Looking for great beach access, I was delighted to discover the small 29-room Sibonne Beach Hotel, the first hotel built on Grace Bay Beach. Because Sibonne was first, it had dibs on the best position on the beach. Today, the boutique hotel is still the closest to the beach; only about four feet separates its guest apartment from the sand. And unlike other huge hotel complexes, this little gem holds fast to its traditional British West Indies charm.
Better yet, the rates are reasonable by TCI standards – in fact, some guests called them a steal. They range from $210-$245 per night (single or double occupancy), with a three-night minimum. The rates even include continental breakfast! Book early to get one of the two simple value rooms or the beachfront guest apartment, complete with four-poster bed; all three are usually reserved months in advance.
The hotel is also famous for Bay Bistro, its open-air, beachside restaurant that serves memorable meals from breakfast through late-night dinner.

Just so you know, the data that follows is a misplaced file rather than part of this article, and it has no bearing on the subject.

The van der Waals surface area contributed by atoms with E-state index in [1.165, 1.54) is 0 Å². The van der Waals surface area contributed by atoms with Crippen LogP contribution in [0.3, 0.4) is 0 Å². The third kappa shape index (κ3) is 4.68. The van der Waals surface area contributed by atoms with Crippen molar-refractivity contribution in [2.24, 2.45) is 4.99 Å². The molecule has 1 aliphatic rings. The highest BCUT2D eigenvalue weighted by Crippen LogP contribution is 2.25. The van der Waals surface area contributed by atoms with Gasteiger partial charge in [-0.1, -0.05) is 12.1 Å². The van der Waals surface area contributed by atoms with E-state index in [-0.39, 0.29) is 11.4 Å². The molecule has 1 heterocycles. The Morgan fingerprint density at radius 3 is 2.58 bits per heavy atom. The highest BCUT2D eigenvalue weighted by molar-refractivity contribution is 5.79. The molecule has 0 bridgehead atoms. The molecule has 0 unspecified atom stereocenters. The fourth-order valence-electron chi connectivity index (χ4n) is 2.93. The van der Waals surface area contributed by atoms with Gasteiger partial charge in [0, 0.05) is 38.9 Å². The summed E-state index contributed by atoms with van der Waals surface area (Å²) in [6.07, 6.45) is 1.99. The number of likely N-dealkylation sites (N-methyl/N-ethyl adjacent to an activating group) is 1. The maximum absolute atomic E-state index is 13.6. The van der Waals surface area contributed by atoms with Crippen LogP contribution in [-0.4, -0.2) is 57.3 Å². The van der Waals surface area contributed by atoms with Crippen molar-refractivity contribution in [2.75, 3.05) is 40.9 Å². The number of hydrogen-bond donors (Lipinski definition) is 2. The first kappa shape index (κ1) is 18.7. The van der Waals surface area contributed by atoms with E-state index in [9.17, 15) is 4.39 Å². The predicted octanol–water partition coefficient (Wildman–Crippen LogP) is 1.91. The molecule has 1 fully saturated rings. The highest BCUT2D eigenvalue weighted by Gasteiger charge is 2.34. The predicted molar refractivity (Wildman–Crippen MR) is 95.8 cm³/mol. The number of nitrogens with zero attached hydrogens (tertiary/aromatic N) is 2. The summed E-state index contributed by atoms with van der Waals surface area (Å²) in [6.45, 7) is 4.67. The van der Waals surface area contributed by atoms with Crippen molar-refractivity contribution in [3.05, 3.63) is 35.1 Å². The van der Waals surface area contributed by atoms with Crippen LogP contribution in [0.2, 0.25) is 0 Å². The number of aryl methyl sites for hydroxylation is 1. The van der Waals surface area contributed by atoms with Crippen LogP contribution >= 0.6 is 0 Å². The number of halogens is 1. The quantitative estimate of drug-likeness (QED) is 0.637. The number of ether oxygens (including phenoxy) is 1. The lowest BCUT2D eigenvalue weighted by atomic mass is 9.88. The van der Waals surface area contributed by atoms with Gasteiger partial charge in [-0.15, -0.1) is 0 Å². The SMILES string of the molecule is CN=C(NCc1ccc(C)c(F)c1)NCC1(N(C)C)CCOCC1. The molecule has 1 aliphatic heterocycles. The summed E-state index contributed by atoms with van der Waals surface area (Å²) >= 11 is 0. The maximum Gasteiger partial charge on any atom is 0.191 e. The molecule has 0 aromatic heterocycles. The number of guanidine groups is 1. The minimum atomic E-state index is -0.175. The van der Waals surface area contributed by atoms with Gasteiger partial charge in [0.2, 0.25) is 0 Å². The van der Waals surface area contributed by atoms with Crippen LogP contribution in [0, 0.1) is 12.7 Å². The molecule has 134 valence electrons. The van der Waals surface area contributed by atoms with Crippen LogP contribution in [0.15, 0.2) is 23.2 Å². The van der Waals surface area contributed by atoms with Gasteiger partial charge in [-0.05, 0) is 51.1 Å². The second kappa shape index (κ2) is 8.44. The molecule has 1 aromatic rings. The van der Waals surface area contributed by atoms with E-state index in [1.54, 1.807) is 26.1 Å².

My first day swimming I noticed several people standing in a circle in waist-deep water looking like something was on their minds. I swam over to say hello and ended up in a book-club discussion about The Silent Wife and The Girl on the Train.
What does that say about the effect of warm sand and clear water on one’s psyche? “A lot,” said New Jerseyite Ellen Borman, who added that back home people always wondered what she did on a TCI vacation. “Not much, but that’s the point.” Other than running an impromptu book-club meeting in waist-deep water, that is.